PX86: Raw #8: The Graphic Aspirin for War Fever

Raw #8: The Graphic Aspirin for War Fever edited by Françoise Mouly and Art Spiegelman (266x360mm)

I remember being disappointed when I got this in the mail as a teenager… I don’t really remember why now, but looking at the book now, it’s a less … special … object than the previous Raw issues. For one, it’s squarebound, while all the previous issues had been stapled. So this book looks a lot more normal; more professional; more portentous.

But I haven’t actually re-read it yet as I’m typing this; perhaps I totally misremember.

Oh, right — this is also the first time they don’t use the word “graphix” in the subtitle. Perhaps another signifier that they’re all grown-up and respectable now? It’s also noteworthy that the introduction is really chatty and kinda… er… well, it’s amusing, but not very charming?

In the introduction, they solicit more gags for future issues, but say that they may rewrite and/or add captions. Did that spread to the rest of the issue, too? Here the Caro strip has a credits line saying it’s been rewritten… and that text does seem very, very American.

How utterly odd. And an obnoxious thing to do?

I like Kim Deitch a lot, but the five page thing he contributes here doesn’t really go anywhere.

The longest piece here is a twelve page essay excerpted from a book by Paul Boyer (published by Pantheon, who had just published Maus I). Some kind of synergy going on? The design on these pages is by Mouly, and it does look good, but…

Gary Panter brings the Jimbo story to an end, sort of — it’s a nuclear holocaust. It’s brilliant and packs a real punch.

Heh, an ad for Love is Hell, also from Pantheon…

Oh! Yes! I had that lapel button! The Read Yourself Raw one! I remember wearing it on my really cool jacket in high school… but I haven’t seen it in decades.


The only insert in this issue is another chapter of Maus. And… it starts with an ad for the Pantheon-published first volume, replete with a quote by Feiffer that says how brilliant it is.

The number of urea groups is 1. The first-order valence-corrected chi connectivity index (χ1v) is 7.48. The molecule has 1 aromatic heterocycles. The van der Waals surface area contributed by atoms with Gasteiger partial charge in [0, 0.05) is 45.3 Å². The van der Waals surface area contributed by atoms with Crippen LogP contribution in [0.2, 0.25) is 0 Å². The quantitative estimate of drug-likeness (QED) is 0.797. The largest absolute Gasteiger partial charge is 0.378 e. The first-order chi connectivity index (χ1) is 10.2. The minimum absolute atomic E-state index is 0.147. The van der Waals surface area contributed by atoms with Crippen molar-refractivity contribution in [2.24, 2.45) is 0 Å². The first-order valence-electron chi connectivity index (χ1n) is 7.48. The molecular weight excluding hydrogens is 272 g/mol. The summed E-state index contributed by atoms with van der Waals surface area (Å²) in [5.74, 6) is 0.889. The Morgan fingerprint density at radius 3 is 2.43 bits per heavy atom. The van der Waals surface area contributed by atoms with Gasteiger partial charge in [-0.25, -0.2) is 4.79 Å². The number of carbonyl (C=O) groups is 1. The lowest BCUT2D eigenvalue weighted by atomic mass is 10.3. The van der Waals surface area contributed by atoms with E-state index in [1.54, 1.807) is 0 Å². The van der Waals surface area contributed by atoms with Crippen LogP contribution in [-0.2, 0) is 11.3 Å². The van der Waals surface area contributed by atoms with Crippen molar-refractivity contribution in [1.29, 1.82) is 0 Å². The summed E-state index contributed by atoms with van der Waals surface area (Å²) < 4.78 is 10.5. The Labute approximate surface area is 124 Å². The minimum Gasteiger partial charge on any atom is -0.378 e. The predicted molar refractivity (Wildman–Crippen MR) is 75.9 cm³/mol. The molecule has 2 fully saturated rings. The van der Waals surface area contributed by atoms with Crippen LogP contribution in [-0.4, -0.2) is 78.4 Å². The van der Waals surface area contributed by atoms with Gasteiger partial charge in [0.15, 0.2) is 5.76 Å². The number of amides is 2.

I’m guessing most of this was done before the astounding commercial success of the book… it’s a really strong chapter, but then aren’t they all.

Oh! This one! Love’s Savage Fury by Mark Newgarden. I was so fascinated by this as a teenager — I attempted to make it into a computer demo of sorts, but it never got very far. I had lots of ideas, but they were kinda abstract.

This piece was originally meant for Bad News, but (according to Newgarden), Spiegelman pressured them into putting it in Raw instead. Newgarden is interviewed in The Comics Journal #161, page 84:

Also RAW was kind of instrumental in killing Bad
News. When we were doing the second one, about to go
into a third one, suddenly Spiegelman got all paranoid
about our little comic book. Like we were muscling in on
his turf. I got into this big fight with him. At a certain point
he said, “I’m gonna bury you.” Just like Kruschev! And a
lot of stuffthat ended up in the very next RA Wwas actually
intended for a third issue of Bad News. My Nancy strip,
“Love’ s Savage Fury” was done for Bad News and Drew ‘ s
great illustrated piece using Leo Gorcey’ s poetry and that
strip that Richard McGuire did, “Here,” were all projects
initially done for Bad News. We kind of got muscled out
of business for a while. Eventually [Spiegelmanl I guess
got over it, but he saw it as some kind of threat to RA W’,
which was pretty ridiculous.
KELLY: Now you and Spiegelman haven ‘t talkedfor what ?
More than nvo years now?
NEWGARDEN: Yeah. At least since my Blab! interview on
GarbagePailKids. I did a GarbagePail Kidinterview, and
I guess basically didn’t mention his name often enough so
he called me up and just went berserk — beyond normal
berserk for Art —and I yelled back at him and we really
haven’t talked since then. So that’s what happened.
KELLY: So you ‘re not going to be in any more RAWs.
NEWGARDEN: No, I’ve definitely been blacklisted. He’s
been vindictive. I could tell stories that would curl your

And then the longest section in the book: 22 pages of “gagz”. I guess it was an excuse to plonk a lot of unused illustrations into the book?

Not many of these pieces are, you know, actually funny.

And I’m guessing the section was put together during a drunk party or something?

Finally we round out with a pretty slight story by Baru.

I can totally see why I was disappointed by this as a teenager. There’s basically three things of note in here: The Maus chapter and the devastating Jimbo thing (but neither of which were surprising), and then the mind-boggling Newgarden thing. The rest barely register — and that’s such a huge change from where Raw was a couple years earlier, when there was basically nothing in a Raw issue that’s not flabbergastingly good.

This is just… OK? It’s got a handful of good stuff and a lot of filler?

I guess it’s a sign of the times, too: We’re at the height of the Reaganite era, where people had finally accepted that their 70s ideals were for nought.

This blog post is part of the Punk Comix series.

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